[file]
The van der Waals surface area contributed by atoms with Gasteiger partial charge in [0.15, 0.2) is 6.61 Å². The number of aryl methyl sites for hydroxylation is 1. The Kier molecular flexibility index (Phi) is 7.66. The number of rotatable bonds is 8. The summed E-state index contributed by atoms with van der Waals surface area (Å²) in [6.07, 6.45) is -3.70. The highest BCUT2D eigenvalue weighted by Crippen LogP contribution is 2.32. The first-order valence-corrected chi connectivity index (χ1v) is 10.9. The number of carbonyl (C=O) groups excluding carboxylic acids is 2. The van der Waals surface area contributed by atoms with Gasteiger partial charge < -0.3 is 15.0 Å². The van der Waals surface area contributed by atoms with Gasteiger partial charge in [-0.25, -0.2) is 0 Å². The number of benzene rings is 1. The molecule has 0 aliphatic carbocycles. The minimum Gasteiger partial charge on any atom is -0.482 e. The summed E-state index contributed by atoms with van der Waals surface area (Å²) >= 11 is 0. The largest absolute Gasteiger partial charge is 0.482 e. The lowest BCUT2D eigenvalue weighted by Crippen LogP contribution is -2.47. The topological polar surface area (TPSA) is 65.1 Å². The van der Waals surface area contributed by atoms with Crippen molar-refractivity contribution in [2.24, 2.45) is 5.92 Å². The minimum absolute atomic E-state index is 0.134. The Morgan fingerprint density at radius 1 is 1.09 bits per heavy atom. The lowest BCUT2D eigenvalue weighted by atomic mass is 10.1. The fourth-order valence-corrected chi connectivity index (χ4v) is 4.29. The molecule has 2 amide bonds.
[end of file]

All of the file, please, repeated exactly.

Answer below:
The van der Waals surface area contributed by atoms with Gasteiger partial charge in [0.15, 0.2) is 6.61 Å². The number of aryl methyl sites for hydroxylation is 1. The Kier molecular flexibility index (Phi) is 7.66. The number of rotatable bonds is 8. The summed E-state index contributed by atoms with van der Waals surface area (Å²) in [6.07, 6.45) is -3.70. The highest BCUT2D eigenvalue weighted by Crippen LogP contribution is 2.32. The first-order valence-corrected chi connectivity index (χ1v) is 10.9. The number of carbonyl (C=O) groups excluding carboxylic acids is 2. The van der Waals surface area contributed by atoms with Gasteiger partial charge < -0.3 is 15.0 Å². The van der Waals surface area contributed by atoms with Gasteiger partial charge in [-0.25, -0.2) is 0 Å². The number of benzene rings is 1. The molecule has 0 aliphatic carbocycles. The minimum Gasteiger partial charge on any atom is -0.482 e. The summed E-state index contributed by atoms with van der Waals surface area (Å²) >= 11 is 0. The largest absolute Gasteiger partial charge is 0.482 e. The lowest BCUT2D eigenvalue weighted by Crippen LogP contribution is -2.47. The topological polar surface area (TPSA) is 65.1 Å². The van der Waals surface area contributed by atoms with Crippen molar-refractivity contribution in [2.24, 2.45) is 5.92 Å². The minimum absolute atomic E-state index is 0.134. The Morgan fingerprint density at radius 1 is 1.09 bits per heavy atom. The lowest BCUT2D eigenvalue weighted by atomic mass is 10.1. The fourth-order valence-corrected chi connectivity index (χ4v) is 4.29. The molecule has 2 amide bonds.